Welcome to the 11th Annual #FarmSafetyWeek

Figures from the Health and Safety Executive (HSE) shows that farms continue to have the poorest safety record of any occupation in the UK and Ireland
Of all main industry sectors, agriculture has the worst rate of fatal injury per 100,000 workers.png

The 11th annual Farm Safety Week is upon us and the figures from the HSE Summary of fatal injuries in Agriculture, Forestry and Fishing Report in GB 2022/2023 show that the Agricultural sector still have the poorest safety record across any occupation in the UK and Ireland.

Remaining determinedly high, it was revealed that over the past year 27 people were killed on farms across England, Scotland and Wales.

These figures are made up of 21 farm workers and 6 members of the public including a child, who have lost their lives in farming and other agriculture-related activities.

Of these 27, five occurred in the Midlands region, an increase on last year’s figures.

This is a challenging time for the farming industry, but we need to plough on.

Stephanie from The Farm Safety Foundation (@Yellowwellies) said

Stephanie went onto say "As a small charity based in the Midlands but covering the whole of the UK, the Farm Safety Foundation believes that, despite the improvements in attitudes and behaviours in the industry, many of these deaths and injuries could be prevented.

“The release of this year’s HSE figures serves as a sombre reminder of why Farm Safety Week matters. Shoes on the carpet should never tell boots on the ground what to do and we never would. The industry knows what it has to do. Every single person living and working in farming has to step up and take responsibility to make our farms safer places to work and to live.

“This is why, Farm Safety Week matters. It is personal. Every year, hundreds of people, organisations and communities support the campaign. Farming unions, Young Farmers Clubs, and many key agricultural businesses work with us throughout the week to share important safety reminders, remember those people who have been affected by death and injuries, and ultimately campaign for safer farms for everyone."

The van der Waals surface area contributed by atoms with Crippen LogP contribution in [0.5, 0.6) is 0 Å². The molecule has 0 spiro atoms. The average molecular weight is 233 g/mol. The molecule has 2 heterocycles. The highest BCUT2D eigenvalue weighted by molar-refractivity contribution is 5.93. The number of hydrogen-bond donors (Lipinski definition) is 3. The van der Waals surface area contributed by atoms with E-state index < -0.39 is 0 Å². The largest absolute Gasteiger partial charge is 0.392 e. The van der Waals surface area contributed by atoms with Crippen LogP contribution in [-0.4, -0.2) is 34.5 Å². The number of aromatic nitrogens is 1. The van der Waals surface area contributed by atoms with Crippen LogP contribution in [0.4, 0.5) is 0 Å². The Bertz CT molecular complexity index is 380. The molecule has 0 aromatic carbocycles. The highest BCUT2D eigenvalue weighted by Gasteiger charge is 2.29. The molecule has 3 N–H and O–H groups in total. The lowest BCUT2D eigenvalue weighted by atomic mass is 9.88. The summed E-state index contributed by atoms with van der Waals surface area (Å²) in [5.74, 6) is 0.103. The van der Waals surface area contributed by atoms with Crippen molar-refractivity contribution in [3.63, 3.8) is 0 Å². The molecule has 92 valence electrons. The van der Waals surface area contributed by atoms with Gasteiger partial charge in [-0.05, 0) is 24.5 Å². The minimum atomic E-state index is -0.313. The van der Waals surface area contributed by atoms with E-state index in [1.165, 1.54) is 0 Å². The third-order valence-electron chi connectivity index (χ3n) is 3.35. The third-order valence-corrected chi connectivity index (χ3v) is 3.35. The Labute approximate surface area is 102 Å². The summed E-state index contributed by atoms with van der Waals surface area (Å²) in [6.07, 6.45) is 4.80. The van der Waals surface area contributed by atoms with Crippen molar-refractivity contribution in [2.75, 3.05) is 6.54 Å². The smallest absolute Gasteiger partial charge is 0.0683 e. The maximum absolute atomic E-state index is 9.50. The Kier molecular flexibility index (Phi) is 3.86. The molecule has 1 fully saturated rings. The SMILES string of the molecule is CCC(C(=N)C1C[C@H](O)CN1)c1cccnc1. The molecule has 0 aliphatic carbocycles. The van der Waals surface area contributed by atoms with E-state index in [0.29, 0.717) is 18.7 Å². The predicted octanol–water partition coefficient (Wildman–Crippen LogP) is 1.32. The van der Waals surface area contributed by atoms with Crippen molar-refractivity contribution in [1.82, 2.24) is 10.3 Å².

With farming being an industry where people do not always retire at the expected age, the report has shown that 33% of people killed in 2022/23 were aged 65 and over. The report has also shown that over the past five years, being struck by a moving vehicle was the most common cause of death in the agricultural sector.

Farm Safety Week is an annual campaign lead and funded by the Farm Safety Foundation.

There are no excuses for ignoring the importance of farm safety. Good safety practice doesn’t need to involve spending money, it’s about having a common sense approach to preventing accidents from happening. Farmers work long hours and tiredness can easily set in, so taking adequate breaks is very important – as is checking and re-checking equipment throughout the year. It’s not always easy, but there needs to be a shift away from old behaviours and attitudes towards good safety practice. Too many people are dying and being injured each year – and nobody is immune to the problem. Everyone, from landowner to tenant, from estate manager to farm hand, needs to put safety first this harvest.

Gavin Lane, Country Land and Business Association Vice President and Chair of the Farm Safety Partnership, said

To continue to make farming a safer industry for workers, families and everyone else involved, we must continue to challenge a change in attitude and raise awareness of responsibility to bring safety to the forefront.

For more information on Farm Safety Week click here to visit the Yellow Wellies website or follow @yellowwelliesUK on Instagram/Twitter/Facebook using the hashtag #FarmSafetyWeek